So is there any relationship between economic development and political development? In truth, no one quite knows. There is always a certain arrogance in telling other peoples what form of government best suits them. But it is worse than arrogant to tell people that they are better off under tyranny, when in truth we do not have the faintest scholarly idea whether this is the case or not. Przeworski sensibly suggests that the experience of political scientists over the decades should be reason for caution “against pretending that we know more than we know.” One would think that such caution might be applied particularly by those fortunate Americans who would recommend a form of government for others that is sharply at variance with the political principles—some have even called them “universal” principles—upon which the United States itself rests.
It remains only to address Zakaria’s central claim, that liberalism and democracy are distinct and unrelated, and that democratization may impinge on liberalism more than autocracy does. At first blush, the idea that democracy can be “illiberal” seems reasonable enough. Few people have ever claimed that elections alone are sufficient to protect individual liberties. And in theory at least, “democracy,” which is a process of choosing leaders, is not necessarily related to “liberal” governance, which is more about protecting individual liberties against the state.
But as Marc F. Plattner, the editor of the extraordinary Journal of Democracy, argued when Zakaria’s original essay appeared, Zakaria’s claim that constitutional “liberalism” is “theoretically different and historically distinct from democracy” ignores the “deeply egalitarian and majoritarian dimension” of modern liberalism. “The political doctrine at the source of liberalism,” Plattner explains, holds that “all legitimate political power is derived from the consent of individuals, who are by nature not only free but equal.” As Locke put it, men are naturally in “a state of perfect freedom,” which is “a state also of equality, wherein all the power and jurisdiction is reciprocal, no one having more than another: there being nothing more evident, than that Creatures of the same species and rank ... should be equal one amongst another without Subordination or Subjection.”
And while it is true that in Locke’s time, and for another two centuries afterward, it was possible for people, especially in England, to find liberalism compatible with non-democratic forms of government such as hereditary monarchy and even slavery, the fundamental conviction of liberalism—that all people are by nature both free and equal—was inevitably going to force a change in this perception. “As the principle that all men are created equal gained currency,” Plattner explains, the common people would come to demand the right to vote. “And once they began to do so, how could it any longer be claimed that they consented to a political order in which they had no say?” The working out of the principles of modern liberalism would inevitably mean—as indeed it has meant—that the only liberalism considered legitimate and genuine is that which is found in liberal democracy.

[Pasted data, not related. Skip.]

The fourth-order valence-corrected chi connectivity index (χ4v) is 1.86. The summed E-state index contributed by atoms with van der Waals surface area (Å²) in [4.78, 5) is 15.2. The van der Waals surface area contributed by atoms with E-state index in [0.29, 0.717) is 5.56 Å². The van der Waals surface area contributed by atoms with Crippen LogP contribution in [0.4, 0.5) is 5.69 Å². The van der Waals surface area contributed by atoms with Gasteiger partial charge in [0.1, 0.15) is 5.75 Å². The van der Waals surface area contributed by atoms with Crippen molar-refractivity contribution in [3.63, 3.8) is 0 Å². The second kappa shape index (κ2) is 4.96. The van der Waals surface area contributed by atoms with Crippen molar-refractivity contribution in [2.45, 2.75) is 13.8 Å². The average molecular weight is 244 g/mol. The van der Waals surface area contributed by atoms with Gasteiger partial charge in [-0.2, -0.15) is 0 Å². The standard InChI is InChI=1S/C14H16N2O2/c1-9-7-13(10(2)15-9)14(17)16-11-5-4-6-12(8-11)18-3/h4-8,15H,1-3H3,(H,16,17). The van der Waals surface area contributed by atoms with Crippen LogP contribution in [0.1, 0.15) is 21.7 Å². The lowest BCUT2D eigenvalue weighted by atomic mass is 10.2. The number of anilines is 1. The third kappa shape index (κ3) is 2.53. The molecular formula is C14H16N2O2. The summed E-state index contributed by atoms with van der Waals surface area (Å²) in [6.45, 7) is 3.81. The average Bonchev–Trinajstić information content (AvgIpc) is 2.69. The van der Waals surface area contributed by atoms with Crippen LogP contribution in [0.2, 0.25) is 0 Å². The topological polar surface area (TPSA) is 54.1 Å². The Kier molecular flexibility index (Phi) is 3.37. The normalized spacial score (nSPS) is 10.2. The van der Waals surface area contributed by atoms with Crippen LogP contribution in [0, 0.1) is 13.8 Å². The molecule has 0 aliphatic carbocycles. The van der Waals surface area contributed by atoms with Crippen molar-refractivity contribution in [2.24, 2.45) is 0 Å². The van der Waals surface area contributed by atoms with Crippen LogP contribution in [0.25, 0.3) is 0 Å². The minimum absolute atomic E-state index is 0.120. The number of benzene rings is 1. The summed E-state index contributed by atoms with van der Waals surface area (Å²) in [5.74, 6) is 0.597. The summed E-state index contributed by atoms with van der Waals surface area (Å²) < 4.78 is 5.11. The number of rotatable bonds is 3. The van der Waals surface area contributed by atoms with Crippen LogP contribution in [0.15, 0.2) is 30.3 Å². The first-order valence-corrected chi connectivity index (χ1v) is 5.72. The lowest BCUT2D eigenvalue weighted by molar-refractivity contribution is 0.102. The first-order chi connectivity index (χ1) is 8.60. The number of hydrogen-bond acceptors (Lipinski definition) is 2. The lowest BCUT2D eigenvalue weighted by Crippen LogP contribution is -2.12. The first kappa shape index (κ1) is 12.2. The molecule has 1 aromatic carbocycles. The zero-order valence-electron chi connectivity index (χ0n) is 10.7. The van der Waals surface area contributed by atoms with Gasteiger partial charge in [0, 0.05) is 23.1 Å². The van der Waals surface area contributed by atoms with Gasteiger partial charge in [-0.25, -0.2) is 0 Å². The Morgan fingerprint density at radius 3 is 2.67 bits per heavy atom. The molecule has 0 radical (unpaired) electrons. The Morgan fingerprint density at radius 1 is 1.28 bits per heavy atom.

Which is why the fact remains that, as Plattner and other critics have pointed out, “countries that hold free elections are overwhelmingly more liberal than those that do not, and countries that protect civil liberties are overwhelmingly more likely to hold free elections than those that do not.” “This is not simply an accident,” Plattner argues. Contrary to Zakaria’s claims, “it is the result of powerful intrinsic links between electoral democracy and a liberal order.”
In his book Zakaria never bothers to address Plattner’s sharp refutation of his central thesis, although he has had years to mull it over. But his failure to do so probably stems from the fact that at its core Zakaria’s argument is not really about “illiberal democracy” versus “liberal autocracy.” All his disclaimers to the contrary notwithstanding, it becomes painfully clear reading his book that Zakaria simply has a preference for aristocratic government over democratic government at home, and for autocratic government over democratic government abroad.
This is a respectable point of view, although it was perhaps a bit more respectable a quarter of a millennium ago than it is today. Zakaria is in this respect the most literal kind of conservative, which is rare in the United States. He is nostalgic for a time when there was indeed “less democracy” in the world. He yearns for the restoration of an earlier age when in places such as England (though perhaps only in England) monarchy and autocracy, as well as aristocracy, were compatible with a developing liberalism.
That combination never really existed in the United States, where democracy and liberalism co-existed from the beginning. And it is almost impossible to imagine re-creating it in the modern world. Which people today are ready to accept the return of divine-right monarchy? Which tyrants today can be counted on to protect the liberties of the individuals over whom they wield absolute power? How would Zakaria or anyone else presume to know which dictator could be entrusted with the well-being of his or her people? And most important of all, does Zakaria or anyone else really believe that we know how to create a liberal society without democracy? The truth is that, as many experts are now beginning to admit, we have not had so much success in promoting “the rule of law” and “all that stuff.”
Indeed, for the United States and other democratic nations to support the promotion of democracy abroad is not a sign of arrogance. It is a sign of humility. We do not really know how to build a liberal society, any more than we know how to build a human body. But we do know a free and fair election when we see one. And we know what we believe: that the rights enumerated in the Declaration of Independence belong to all humankind, and therefore that liberalism in the modern world can only be genuine when the people have the right to choose—and to dismiss—their rulers. When democracies fail, we should try again to help them succeed. And when democracies falter, the answer is, yes, more democracy.
This article originally ran in the July 7 & 14, 2003 issue of the magazine.